Children's amendment a modest but good proposal
OPINION:THE LACK of debate on the children’s referendum reflects the uncontroversial nature of the proposed amendment to the Constitution, but also how limited it is in scope.
The amendment is certainly not a threat to the rights of parents. We are not entering a “brave new world” of unbridled State power to intervene in the family, as the opposing voices to this amendment are unjustifiably claiming.
Nor, as John Waters stated in his column (October 5th), is this amendment seeking to radically alter the “ecology of family rights”. However, I agree with his analysis (October 12th) in one respect: the lack of debate on the amendment is worrying.
The amendment has four broad aims: First, article 42A.1 re-emphasises that the child, as an individual, has natural and imprescriptible rights which the State, by its laws, must in so far as it can vindicate and defend. This amendment is similar in wording to another provision of the Constitution (article 42.5) which is to be deleted if the proposal is accepted by the people.
These rights have been interpreted to include, among others, the right to be fed, cared for, educated and nurtured. This provision recognises that for practically all children in the Republic, it is their natural parents who will fully and adequately protect these rights for their children.
Second, article 42A.2.1 sensibly permits the State to intervene, in a proportionate manner and in a way that protects the natural and imprescriptible rights of the child, where the safety or welfare of a child is “likely to be prejudicially affected”.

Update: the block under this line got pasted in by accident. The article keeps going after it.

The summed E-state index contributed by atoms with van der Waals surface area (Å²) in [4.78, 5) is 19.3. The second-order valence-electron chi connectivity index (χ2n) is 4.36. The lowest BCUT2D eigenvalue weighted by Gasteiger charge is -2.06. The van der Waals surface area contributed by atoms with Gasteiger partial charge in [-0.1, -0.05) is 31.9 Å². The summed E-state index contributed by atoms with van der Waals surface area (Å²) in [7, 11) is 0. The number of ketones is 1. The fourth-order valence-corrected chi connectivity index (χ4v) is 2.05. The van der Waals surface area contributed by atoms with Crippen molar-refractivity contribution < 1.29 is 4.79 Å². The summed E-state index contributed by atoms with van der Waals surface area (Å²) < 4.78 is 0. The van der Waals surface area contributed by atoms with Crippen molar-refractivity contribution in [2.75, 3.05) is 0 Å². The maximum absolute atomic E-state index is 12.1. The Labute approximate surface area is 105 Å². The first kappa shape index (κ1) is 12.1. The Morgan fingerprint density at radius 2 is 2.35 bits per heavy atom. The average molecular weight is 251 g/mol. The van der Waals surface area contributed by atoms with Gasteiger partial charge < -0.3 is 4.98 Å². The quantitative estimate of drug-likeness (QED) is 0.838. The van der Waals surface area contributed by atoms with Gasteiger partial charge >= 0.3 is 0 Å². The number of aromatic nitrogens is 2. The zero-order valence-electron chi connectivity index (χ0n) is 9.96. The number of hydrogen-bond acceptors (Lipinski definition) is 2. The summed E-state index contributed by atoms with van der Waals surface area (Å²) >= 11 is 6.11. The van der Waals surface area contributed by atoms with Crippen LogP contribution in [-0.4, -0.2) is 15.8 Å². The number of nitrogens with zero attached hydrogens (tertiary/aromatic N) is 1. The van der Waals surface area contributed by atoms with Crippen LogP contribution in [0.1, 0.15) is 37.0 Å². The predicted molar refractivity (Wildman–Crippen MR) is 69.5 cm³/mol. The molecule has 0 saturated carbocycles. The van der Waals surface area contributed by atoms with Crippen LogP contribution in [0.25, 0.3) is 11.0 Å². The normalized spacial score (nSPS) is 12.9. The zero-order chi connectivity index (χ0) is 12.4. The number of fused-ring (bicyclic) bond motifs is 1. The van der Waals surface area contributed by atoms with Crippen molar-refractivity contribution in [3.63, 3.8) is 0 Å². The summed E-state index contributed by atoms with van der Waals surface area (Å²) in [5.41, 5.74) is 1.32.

The precise meaning of the phrase “likely to be prejudicially affected” has not yet been interpreted by the courts. Given the required harmonious interpretation of this provision with other provisions relating to “the family” in the Constitution, this will not seek to supplant decisions of the marital family unless there is some significant threat to the welfare or safety of the child.
Third, article 42A.2.2 and article 42A.3 will permit the Oireachtas to equalise adoption laws for those children from marital families with children whose parents are unmarried. Irish law, in particular the Adoption Act 2010 and the scheme of the 2012 Adoption Bill, provides extensive rights to the natural mother and marital parents.
Extinguishing parental rights may be done voluntarily, or in situations of abandonment. Adoption is a long and complex process and this amendment ensures that only where the best interests of the child are served by the adoption will it be permitted to go ahead.
Finally, under article 42A.4, in resolving proceedings relating to preventing the safety and welfare of the child being prejudicially affected, or in adoption, guardianship, custody and access disputes, the “best interests of the child” is to be the paramount consideration.
In such proceedings, in so far as is practicable and subject to a child’s age and maturity, courts must take into account the views of the child.
The phrase “best interests of the child” causes some concern to those advocating a No vote. On RTÉ’s Morning Ireland programme on September 20th, Kathy Sinnott argued that this principle was an invidious invasion of international law (article 3, UN Convention on the Rights of the Child) into domestic law.